Enter the digital age, and suddenly the stress fractures manifested due to several underlying causes. Good practice and best practice suddenly did not cut it anymore. The markets were fragmenting and localising too quickly, and what was previously optimal became deprecated very rapidly due to the advent of new technology. The matrix organisation, already under severe pressure, began to burn more and more energy to try to keep up.

The pressure to innovate rapidly and to explore both novel and emerging practice was growing, but neither of these could be executed within the legacy structure of the firm. It was clear that a new paradigm for a way of work was emerging. This called for greater collaboration between different divisions, functions, regions and the centre in order to operate in a more agile manner to respond to new strategic threats from tech giants, start-ups, black swan events and greater investor demands, and to attack new market opportunities arising from the digital tsunami swamping the world.

Collaboration is a new superpower in larger firms. Collaboration allows one to know more than they could on their own. Collaboration was only possible in an organisation where trust was embedded and firms provided psychological safety to all staff.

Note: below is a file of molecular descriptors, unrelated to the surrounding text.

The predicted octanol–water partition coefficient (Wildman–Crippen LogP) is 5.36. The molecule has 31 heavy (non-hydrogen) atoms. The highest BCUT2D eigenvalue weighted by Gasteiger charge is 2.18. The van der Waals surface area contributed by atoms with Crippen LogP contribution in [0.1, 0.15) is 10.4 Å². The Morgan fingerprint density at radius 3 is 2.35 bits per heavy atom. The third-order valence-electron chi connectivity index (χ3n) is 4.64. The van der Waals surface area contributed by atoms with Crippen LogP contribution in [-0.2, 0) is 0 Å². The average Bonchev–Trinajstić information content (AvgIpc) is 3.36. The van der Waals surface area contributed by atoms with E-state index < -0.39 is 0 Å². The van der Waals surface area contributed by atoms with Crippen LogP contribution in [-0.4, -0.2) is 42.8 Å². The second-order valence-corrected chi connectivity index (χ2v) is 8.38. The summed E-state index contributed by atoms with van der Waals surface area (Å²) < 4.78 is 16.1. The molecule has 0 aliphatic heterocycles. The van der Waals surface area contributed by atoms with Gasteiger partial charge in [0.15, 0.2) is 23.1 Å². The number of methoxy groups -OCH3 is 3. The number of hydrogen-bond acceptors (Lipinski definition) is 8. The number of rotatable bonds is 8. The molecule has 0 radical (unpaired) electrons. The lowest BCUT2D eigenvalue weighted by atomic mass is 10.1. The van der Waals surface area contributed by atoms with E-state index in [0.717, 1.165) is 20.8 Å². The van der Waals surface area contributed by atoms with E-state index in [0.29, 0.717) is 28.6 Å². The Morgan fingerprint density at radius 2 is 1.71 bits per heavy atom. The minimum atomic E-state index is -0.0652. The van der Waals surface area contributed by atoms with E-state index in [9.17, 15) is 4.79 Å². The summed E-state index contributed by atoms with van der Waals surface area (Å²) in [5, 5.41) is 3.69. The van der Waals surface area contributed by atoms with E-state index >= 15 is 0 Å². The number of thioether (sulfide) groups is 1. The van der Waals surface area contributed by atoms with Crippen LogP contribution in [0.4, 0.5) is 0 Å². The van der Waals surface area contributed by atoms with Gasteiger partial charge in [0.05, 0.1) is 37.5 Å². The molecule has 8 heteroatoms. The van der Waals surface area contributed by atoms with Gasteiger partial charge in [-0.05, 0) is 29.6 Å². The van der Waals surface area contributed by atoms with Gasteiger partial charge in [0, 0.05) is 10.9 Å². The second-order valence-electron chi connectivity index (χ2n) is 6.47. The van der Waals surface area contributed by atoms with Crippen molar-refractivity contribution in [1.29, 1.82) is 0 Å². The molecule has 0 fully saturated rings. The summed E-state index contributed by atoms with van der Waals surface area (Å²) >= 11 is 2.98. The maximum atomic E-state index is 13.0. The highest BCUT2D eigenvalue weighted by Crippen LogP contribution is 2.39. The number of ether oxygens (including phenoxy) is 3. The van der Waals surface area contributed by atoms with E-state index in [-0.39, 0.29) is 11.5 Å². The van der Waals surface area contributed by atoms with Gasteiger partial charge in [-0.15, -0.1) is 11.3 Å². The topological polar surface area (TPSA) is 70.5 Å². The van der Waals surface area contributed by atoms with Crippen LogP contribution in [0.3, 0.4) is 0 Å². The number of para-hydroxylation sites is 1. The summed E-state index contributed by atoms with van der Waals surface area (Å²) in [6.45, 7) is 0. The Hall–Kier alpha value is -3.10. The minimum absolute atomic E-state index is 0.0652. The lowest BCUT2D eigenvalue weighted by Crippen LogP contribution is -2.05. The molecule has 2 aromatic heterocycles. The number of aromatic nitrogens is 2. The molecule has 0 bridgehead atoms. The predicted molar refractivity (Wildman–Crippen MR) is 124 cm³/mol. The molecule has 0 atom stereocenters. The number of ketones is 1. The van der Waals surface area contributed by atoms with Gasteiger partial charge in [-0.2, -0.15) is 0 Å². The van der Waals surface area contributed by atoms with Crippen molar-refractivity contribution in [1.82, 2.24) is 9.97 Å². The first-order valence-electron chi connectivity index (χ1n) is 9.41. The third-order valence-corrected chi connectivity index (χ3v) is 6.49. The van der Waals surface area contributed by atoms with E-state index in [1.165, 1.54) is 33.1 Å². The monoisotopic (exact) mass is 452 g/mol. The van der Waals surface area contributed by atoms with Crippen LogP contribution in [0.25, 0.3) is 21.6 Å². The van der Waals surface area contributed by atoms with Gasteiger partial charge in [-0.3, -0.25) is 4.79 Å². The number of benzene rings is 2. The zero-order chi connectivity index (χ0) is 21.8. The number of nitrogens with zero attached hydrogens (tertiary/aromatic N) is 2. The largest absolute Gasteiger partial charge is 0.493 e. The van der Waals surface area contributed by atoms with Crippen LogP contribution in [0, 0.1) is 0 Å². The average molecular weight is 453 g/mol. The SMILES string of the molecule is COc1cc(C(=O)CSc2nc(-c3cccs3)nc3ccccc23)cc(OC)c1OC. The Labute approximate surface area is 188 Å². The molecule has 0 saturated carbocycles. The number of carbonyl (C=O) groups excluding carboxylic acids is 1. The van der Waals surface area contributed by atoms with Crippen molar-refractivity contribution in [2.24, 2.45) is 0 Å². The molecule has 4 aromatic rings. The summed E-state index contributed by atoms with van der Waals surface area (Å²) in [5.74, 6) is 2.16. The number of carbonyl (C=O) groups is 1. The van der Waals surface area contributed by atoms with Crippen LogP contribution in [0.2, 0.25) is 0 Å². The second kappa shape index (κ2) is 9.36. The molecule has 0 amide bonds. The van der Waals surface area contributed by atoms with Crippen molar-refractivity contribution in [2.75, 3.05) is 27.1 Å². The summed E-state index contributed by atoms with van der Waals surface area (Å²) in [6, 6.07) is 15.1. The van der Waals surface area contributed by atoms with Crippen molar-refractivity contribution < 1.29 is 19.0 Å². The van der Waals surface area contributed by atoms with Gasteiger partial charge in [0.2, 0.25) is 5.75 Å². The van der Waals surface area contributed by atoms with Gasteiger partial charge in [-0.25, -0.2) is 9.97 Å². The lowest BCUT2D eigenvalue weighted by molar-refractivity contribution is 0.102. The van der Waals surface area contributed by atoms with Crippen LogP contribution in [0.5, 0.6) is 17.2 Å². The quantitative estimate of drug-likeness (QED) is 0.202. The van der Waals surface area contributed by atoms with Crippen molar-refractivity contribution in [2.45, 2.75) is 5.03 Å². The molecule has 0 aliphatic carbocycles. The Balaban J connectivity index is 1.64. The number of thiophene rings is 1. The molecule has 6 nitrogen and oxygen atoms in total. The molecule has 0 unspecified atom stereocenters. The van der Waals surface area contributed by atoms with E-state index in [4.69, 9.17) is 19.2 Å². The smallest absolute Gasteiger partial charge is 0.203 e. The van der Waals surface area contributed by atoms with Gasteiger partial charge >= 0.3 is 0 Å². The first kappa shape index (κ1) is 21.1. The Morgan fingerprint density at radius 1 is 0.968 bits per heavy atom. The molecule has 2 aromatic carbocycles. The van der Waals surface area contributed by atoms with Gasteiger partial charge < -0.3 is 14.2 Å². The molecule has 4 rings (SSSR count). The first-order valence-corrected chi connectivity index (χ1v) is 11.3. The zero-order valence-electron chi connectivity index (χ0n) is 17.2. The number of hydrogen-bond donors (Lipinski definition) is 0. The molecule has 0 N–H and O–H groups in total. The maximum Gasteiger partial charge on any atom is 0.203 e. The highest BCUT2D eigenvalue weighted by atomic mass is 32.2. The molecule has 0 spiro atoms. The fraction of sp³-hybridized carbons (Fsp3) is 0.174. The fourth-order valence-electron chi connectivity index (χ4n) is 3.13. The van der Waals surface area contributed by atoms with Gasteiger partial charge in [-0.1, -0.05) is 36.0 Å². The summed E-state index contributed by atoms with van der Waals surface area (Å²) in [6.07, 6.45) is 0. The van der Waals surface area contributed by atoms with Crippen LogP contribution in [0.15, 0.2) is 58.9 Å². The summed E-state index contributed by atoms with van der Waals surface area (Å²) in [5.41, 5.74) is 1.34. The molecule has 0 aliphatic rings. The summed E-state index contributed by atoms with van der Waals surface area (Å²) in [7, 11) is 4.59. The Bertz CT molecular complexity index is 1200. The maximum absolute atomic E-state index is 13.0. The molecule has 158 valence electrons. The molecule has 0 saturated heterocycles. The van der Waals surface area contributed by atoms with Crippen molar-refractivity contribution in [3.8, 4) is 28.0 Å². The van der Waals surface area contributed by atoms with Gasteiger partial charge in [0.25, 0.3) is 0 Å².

This presented a fundamental shift in the way professionals had previously operated. In the hierarchical, function-based model, the focus was on communication. There could be multiple and conflicting goals and agendas, often silo-based. Staff learn separately and share the lessons learned. Decision-making was based on agreeing to disagree. Accountability was held individually, and teams were operating with complete independence.

The matrix structure placed the emphasis on co-ordination. This meant that although there was one goal, there were still multiple agendas in silos. Learning was through delegation of tasks and sharing of knowledge developed individually. Decision-making was based on voting with a majority rule. Accountability remained at the individual level and teams in different parts of the organisations were partially interdependent.

The new emerging way of work places the emphasis on the collaboration in the third iteration of the organisation that is sometimes referred to as the Hive. In this new approach the learning emphasis is placed on joint knowledge generation, with common inquiry across teams.

Decision-making is now based on obtaining sufficient consensus through social negotiation or data-driven decision-making. The entire organisation is now operating with one goal and one agenda, with both formally and informally constituted cross-silo groups now carrying accountability and being completely interdependent. It is important to reiterate that a key element of collaboration effectiveness is trust, and that is an entire topic for a future article.